To celebrate the start of Novellas in November month (hosted by Bookish Beck and Cathy at 746 Books), I am stealing this idea shamelessly from Susan. Here is a selection of novellas I’ve enjoyed in recent years, and to match the theme of the first week of #NovNov, they’re all ‘contemporary’.
The Commitments by Roddy Doyle.
The first book in Doyle’s Barrytown Trilogy, this was the novel that brought Doyle to our attention. It’s hilarious, dialogue driven and a lot of it is in sweary Dublin brogue rendered onto the page with unconventional speech punctuation. Every page has a quotable one-liner. Here are two for you.
[Joey the Lip Fagan on his trumpet called Gina]
-My mentor always advised me to imagine that the mouthpiece was a woman’s nipple. I chose Gina Lollabrigida. A fine woman.
-Brother Jimmy, said Joey the Lips. -I’m worried. – About Dean.
-Wha’ abou’ Dean?
-He told me he’s been listening to jazz.
Advantages of the Older Man by Gwynneth Lewis
This novella was just brilliant. Jennie, a recent graduate, applies for a job with The Dylan Thomas Gallery. In her parents’ house her mother goes ‘Pig of a man,’ every time his name is mentioned and she is aghast when Jenny gets the job – it turns out she knew him – but she won’t give any details. It is there she meets Peter, a poet and helps him to start up an Open Mic Poetry Club despite not being a poetry fan. Peter doesn’t seem to notice her though, so when he and Bernard decide to hold a Dylan Thomas celebration, Jennie leaps into helping and gets into the spirit of Dylan … or rather he gets into her. All this attention has brought the ghost of Dylan Thomas back and he appears to Jennie in her bedroom, with hilarious consequences! Under 100 pages, but briliiant.
Young God by Katherine Faw Morris
This debut novella packs a punch and a half. I had to read it once Elle told me it was like Winter’s Bone but more so. The story of teenager Nikki, the language is very coarse, the violence and sex and drugs are very nasty, the poverty is extreme. It’s everything you might expect from a tale of poor white trailer-trash folk, but it goes beyond cliché to become something else entirely. You can’t ‘like’ any of the characters, but you have to respect that they have no other way out. Nikki has such strength, you have to admire her for it, as you do Ree in Winter’s Bone. Nikki has a harder edge though, honed by years of abuse, neglect and periods in the children’s home.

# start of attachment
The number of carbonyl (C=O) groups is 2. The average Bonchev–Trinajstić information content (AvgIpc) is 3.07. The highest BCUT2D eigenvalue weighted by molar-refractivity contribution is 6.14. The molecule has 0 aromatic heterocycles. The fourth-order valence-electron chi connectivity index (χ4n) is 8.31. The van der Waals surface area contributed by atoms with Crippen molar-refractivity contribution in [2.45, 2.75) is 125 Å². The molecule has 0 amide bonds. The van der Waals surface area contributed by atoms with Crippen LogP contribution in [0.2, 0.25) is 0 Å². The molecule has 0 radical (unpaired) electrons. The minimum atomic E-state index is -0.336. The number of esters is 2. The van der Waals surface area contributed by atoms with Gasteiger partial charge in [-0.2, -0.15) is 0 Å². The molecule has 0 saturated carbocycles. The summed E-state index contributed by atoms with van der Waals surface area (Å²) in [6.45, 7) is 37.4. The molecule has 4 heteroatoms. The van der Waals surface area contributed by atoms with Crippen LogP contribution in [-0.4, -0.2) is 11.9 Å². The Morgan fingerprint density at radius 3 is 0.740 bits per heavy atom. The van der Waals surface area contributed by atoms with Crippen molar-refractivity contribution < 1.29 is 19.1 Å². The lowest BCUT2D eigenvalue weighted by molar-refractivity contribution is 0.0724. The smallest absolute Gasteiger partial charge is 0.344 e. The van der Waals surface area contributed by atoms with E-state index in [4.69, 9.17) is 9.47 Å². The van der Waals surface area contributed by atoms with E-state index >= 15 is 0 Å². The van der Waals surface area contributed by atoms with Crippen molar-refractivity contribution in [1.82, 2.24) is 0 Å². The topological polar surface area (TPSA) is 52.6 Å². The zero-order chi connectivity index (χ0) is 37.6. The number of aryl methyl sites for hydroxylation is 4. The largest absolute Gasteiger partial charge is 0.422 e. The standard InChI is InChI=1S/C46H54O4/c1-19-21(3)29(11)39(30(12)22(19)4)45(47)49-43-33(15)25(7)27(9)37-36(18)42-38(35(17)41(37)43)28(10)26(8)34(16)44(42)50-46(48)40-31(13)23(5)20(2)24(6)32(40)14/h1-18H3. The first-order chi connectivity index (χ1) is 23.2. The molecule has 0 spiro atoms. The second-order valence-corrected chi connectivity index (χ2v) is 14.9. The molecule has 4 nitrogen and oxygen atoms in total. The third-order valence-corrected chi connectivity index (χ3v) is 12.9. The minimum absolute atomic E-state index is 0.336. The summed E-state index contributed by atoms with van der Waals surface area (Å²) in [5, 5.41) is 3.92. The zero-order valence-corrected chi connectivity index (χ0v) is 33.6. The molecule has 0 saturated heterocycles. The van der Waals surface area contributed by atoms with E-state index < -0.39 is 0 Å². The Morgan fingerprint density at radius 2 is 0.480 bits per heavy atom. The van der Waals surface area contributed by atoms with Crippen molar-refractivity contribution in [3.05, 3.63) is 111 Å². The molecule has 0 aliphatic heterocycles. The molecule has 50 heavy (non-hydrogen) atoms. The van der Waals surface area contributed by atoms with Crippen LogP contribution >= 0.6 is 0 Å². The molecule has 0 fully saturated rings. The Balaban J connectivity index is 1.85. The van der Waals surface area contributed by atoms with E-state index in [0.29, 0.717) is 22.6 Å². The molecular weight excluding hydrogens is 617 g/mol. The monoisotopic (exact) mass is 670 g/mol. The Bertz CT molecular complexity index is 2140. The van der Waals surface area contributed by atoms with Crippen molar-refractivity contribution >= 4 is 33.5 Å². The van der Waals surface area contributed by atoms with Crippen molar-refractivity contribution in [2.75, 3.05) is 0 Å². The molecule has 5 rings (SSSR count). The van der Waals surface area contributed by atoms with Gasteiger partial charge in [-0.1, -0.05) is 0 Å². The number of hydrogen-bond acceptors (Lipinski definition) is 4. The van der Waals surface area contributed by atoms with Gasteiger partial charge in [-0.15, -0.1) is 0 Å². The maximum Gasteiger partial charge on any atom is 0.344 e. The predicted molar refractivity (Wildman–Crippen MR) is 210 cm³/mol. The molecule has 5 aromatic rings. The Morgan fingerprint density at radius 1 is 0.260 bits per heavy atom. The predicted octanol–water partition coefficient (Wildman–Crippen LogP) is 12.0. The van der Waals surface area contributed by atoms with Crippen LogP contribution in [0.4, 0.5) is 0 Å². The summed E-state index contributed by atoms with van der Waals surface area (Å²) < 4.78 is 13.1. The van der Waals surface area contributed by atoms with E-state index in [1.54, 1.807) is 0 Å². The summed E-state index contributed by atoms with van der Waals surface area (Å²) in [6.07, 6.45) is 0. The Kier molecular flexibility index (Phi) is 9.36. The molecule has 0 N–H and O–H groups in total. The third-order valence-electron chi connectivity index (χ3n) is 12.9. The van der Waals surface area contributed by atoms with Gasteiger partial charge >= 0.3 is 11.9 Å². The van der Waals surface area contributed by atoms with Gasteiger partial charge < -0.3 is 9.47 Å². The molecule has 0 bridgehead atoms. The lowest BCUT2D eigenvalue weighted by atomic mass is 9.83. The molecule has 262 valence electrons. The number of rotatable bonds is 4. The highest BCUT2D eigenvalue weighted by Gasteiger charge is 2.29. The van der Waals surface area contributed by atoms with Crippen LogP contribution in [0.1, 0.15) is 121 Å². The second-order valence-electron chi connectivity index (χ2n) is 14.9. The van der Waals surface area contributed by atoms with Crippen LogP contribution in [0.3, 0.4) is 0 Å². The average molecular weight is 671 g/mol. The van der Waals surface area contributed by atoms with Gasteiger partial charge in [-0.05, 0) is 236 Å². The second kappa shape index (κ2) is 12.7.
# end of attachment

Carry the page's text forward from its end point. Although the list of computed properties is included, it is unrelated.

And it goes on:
Heather, The Totality by Matthew Weiner
A one-sitting novella told in vignettes by the creator of Mad Men. Mark and Karen meet and marry late, soon Karen is pregnant at 41, and Heather is the result. She is the sun around which their lives now revolve. The Breakstones continue to move up in the world, living in luxury in a Manhattan coop, and Heather becomes a beautiful and intelligent teenager, unusually empathetic.
At 55 years old, Mark’s maximum disinterest in his wife coincided with his daughter entering puberty.
Mark is not the only one interested in Heather. Contrasting totally with the Breakstones’s privileged existence, is that of Bobby, white trash with a heroin addict mother and a prison record already. He’s working on renovations to their building and becomes obsessed with Heather, and I won’t say more. Vignette by vignette, Weiner builds up the tension neatly. We all know that something is going to go wrong. It gets increasingly creepy and the ending is, well, rather excellently done. Reviews of this novel have been divided – some rankle at the stereotypes of rich girl and poor boy that he uses, but for me that was the point. I loved it, and I loved the wraparound clear/striped cover with Heather peering through at us.
Shopgirl by Steve Martin
Martin’s style of writing is funny – but it’s wry, deadpan funny, often with a hint of wistful tragedy to come. His story of a depressed shopgirl who works on the glove counter at a department store is a thoughtful take on relationships, as Mirabelle must decide between slightly boring peer Jeremy and the older Ray, who comes into the store and buys gloves… (NB: The film is also wonderful, and Martin reworked the novella’s ending to give better closure).
Mothering Sunday by Graham Swift
The cover presents an intriguing mismatch between the novel’s title and the sensual Modigliani nude; I started reading and it’s the latter that dominates. It’s a Sunday morning in 1924 – Mothering Sunday. Our narrator, Jane Fairchild, a maid – has the day off – but no mother to visit. Instead, she meets Paul Sheringham, the son of her master’s neighbours, for a morning’s bliss. He will join his family and fiancée’s family at Henley later, but first there is Jane. He will, eventually leave before her letting her have a while to herself to luxuriate on her own before setting off back to the Niven’s house. Jane narrates her story of that fateful day from her old age, looking back with hindsight at this turning point, and how it led to a different path for her own life. It is a sensual tale, but also moving with a sting in its tail. Exquisitely developed, this is a short novel to savour.